Book lovers like to flock to bookstores. Bookstores that stand out as that ‘something special’ and something extra can win permanent places in a reader’s heart. I have fond memories of bookstores I’ve visited that I never got to see again, or who have now gone on to the bookstore-beyond, but they will always stay special to me. Thankfully the ones in my town still exist, waiting to be visited and cooed over all over again.
When reading Pat Conroy’s half memoir last year, My Reading Life, he praised a bookstore that meant a great deal to him, covering the bookstore owned in several chapters, discussing the people he met in the store, how he helped work in the store and would spend hours hanging out there, how it helps advance careers, and how that bookstore branched out through parties, word of mouth, and how it exists today. That got me thinking of other writer’s experiences, which led to me ordering this book.
Each chapter has a drawing of a rendition of a bookstore mentioned by the author.
It opens on a promising note - Be still my heart...the first essay from Martha Ackmann, on The Odyssey Bookshop, brought not only the bookstore to life but its creators. Romeo, who took his tea at 4 and was obsessed with Middlemarch. The bookstore that started on fire, was rebuilt, and started on fire again, to be taken over by a daughter who kept it flourishing. The Phoenix effect. It comes alive in this essay - wish I could visit.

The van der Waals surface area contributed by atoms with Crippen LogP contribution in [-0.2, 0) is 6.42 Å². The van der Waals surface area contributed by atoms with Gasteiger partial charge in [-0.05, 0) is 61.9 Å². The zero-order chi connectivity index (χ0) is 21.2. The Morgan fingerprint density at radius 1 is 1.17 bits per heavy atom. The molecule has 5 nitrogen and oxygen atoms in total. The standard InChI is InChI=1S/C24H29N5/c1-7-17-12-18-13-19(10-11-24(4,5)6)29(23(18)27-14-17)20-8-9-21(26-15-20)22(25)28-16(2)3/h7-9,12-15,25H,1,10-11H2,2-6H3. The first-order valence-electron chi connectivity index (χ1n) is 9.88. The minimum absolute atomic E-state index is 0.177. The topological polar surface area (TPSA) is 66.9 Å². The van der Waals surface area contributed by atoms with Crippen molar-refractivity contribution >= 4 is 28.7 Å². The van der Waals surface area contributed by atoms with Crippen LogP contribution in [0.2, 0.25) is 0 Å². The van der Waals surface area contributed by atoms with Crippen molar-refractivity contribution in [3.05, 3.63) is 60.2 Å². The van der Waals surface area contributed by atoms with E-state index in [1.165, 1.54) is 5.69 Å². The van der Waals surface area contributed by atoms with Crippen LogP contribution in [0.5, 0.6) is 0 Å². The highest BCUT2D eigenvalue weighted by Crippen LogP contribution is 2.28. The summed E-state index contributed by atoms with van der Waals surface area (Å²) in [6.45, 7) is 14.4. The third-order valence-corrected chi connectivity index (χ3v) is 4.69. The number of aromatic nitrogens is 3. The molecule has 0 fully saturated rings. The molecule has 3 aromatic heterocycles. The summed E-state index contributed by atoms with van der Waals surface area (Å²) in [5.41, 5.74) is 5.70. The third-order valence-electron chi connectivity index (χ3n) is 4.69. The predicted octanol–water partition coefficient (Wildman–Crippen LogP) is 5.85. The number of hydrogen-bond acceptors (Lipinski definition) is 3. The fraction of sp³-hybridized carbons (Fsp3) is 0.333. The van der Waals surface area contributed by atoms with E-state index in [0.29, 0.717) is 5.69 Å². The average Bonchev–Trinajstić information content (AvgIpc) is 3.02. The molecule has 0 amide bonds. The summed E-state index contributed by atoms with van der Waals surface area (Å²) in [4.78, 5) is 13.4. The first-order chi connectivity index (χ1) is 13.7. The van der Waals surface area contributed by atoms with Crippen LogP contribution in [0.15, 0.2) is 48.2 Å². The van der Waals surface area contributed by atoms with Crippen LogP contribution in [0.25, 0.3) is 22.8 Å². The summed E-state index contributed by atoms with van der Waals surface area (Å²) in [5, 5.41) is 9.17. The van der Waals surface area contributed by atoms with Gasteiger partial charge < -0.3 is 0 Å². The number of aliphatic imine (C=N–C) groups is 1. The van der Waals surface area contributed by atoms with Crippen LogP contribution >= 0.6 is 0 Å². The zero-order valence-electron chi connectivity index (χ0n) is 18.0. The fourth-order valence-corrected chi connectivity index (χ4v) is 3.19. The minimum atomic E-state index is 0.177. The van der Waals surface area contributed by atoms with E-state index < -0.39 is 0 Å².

Some of these don’t dwell on the charm of a specific bookstore, but instead take their chances to whip out a soapbox. Wendell Berry mentions not one bookstore but emphasizes the full magic of a book cannot be duplicated by reading a story on an impersonal screen. His quote matches my own view here: ”I still own books that have remained alive and dear in my thoughts since I was a boy, and a part of the life of each one is my memory of the bookstore where I bought it and of the bookseller who sold it to me.”
On a funny muse, Rick Bragg starts his essay by saying cats and bookstores go together like Peanut butter and Jelly but that he likes his bookstore withOUT cats, thank you very much! But it all ties in anyway, funny humor describing a favorite no-nonsense bookseller.
I had other notes that I jotted down while I slowly read this, but I can’t find them. If I do one day, I’ll add to this review, but overall it’s a great book that contains interesting essays in it, mixed with some that are generic and impersonal. One or two essays is fine, but reading this many takes time as you can only take in so much at once. It’s a good coffee table book to randomly open and browse.